Published May 24, 2013
| Associated Press
PORTLAND, Ore. – The Portland Thorns' season couldn't be going any better. They're sitting atop the National Women's Soccer League's opening-season standings and drawing more than 11,000 fans to home games. And they've got Alex Morgan.
But just a few hours' drive north, the Seattle Reign are struggling with a roster unexpectedly missing its star power, and with no wins and four total goals so far.
The two contrasting teams paint a picture common to many startups: successes and snags.
The eight-team NWSL, which started play last month, is a collaboration between American, Canadian and Mexican soccer federations. Ultimately, the league's survival will come down to whether fans support the teams.
After its first six weeks, the NWSL had drawn more than 101,494 total fans to 24 league games, a respectable average of 4,229 at each game.
The Thorns, averaging 13,342 fans per game at Jeld-Wen Field, have undoubtedly boosted that average. FC Kansas City has the second-best home gate at the 6,150-seat Shawnee Mission District Stadium, averaging 5,070 fans per match. New Jersey's Sky Blue FC is drawing the fewest fans with an average of 1,586.
"I've had the pleasure and the opportunity to go around to all eight teams and be at all eight facilities, and at each one — whether it's been an excessively large crowd like Portland, or one that might not be as large because the facilities don't all hold the same amount — the enthusiasm from the fans at the games and the quality of play on the field, and the ability of the players, has been outstanding," said Cheryl Bailey, the league's executive director.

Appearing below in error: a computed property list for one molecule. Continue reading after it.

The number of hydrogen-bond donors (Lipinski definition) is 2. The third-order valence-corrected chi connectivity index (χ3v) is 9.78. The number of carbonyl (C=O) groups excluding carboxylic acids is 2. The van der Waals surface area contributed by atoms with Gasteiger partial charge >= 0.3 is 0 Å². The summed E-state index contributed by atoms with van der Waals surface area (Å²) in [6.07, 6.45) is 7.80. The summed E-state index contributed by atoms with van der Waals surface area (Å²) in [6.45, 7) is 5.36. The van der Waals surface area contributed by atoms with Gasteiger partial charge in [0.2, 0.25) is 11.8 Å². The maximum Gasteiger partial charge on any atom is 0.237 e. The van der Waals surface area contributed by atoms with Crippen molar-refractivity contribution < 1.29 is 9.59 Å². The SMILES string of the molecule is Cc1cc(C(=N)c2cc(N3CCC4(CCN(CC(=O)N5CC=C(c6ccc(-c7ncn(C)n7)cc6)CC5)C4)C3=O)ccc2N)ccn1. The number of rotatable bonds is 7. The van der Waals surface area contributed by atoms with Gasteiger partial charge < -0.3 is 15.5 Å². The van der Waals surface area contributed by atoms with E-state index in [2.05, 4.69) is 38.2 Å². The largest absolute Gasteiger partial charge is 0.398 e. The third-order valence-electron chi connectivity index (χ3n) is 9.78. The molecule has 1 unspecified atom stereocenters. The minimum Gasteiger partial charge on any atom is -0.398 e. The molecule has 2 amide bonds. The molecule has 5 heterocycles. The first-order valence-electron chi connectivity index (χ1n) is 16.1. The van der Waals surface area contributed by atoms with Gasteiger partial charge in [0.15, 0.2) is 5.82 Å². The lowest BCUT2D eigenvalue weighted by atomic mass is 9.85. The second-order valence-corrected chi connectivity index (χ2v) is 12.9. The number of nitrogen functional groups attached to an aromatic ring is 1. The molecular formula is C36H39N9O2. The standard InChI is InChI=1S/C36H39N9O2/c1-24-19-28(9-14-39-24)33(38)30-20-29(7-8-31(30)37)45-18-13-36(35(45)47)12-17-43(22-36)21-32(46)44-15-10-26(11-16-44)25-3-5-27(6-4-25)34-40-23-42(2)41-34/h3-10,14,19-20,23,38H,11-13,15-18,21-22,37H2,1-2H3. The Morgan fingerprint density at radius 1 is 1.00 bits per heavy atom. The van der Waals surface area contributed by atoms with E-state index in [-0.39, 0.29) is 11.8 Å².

There have been two other recent attempts at a women's pro league in the United States, but both failed after just two seasons: The Women's United Soccer Association was founded in 2000, hoping to capitalize on the U.S. national team's victory in the 1999 World Cup, but the league folded in 2003. Another league, Women's Professional Soccer, played from 2010-2012 but had insurmountable internal organization and financial issues.
The NWSL believes it is better positioned to succeed because of its association with the North American soccer federations, which pay the salaries of their national team players to help keep costs down.
"The uniqueness of having three federations come together, not only providing the talent on the field, but also giving the financial support to the teams, now sets us in a different light than the past two leagues, and gives us a different platform to build upon," Bailey said.
To be fair to the rest of the league, the Thorns and their fan base are an anomaly.
Portland sits atop the NWSL standings at 5-1-1. Morgan, whose star rose exponentially when she scored in overtime against Canada to send the United States to the gold medal match in the London Olympics, leads Portland with four goals, while Canadian Christine Sinclair has three.
"So far so good," Thorns coach Cindy Parlow Cone said about the start of the season. "I think with each week the level of play gets better and better, and that's just teams having more time together. It takes a while for everyone to jell. The quality of the individual players is outstanding and as a result you're seeing teams really come together now."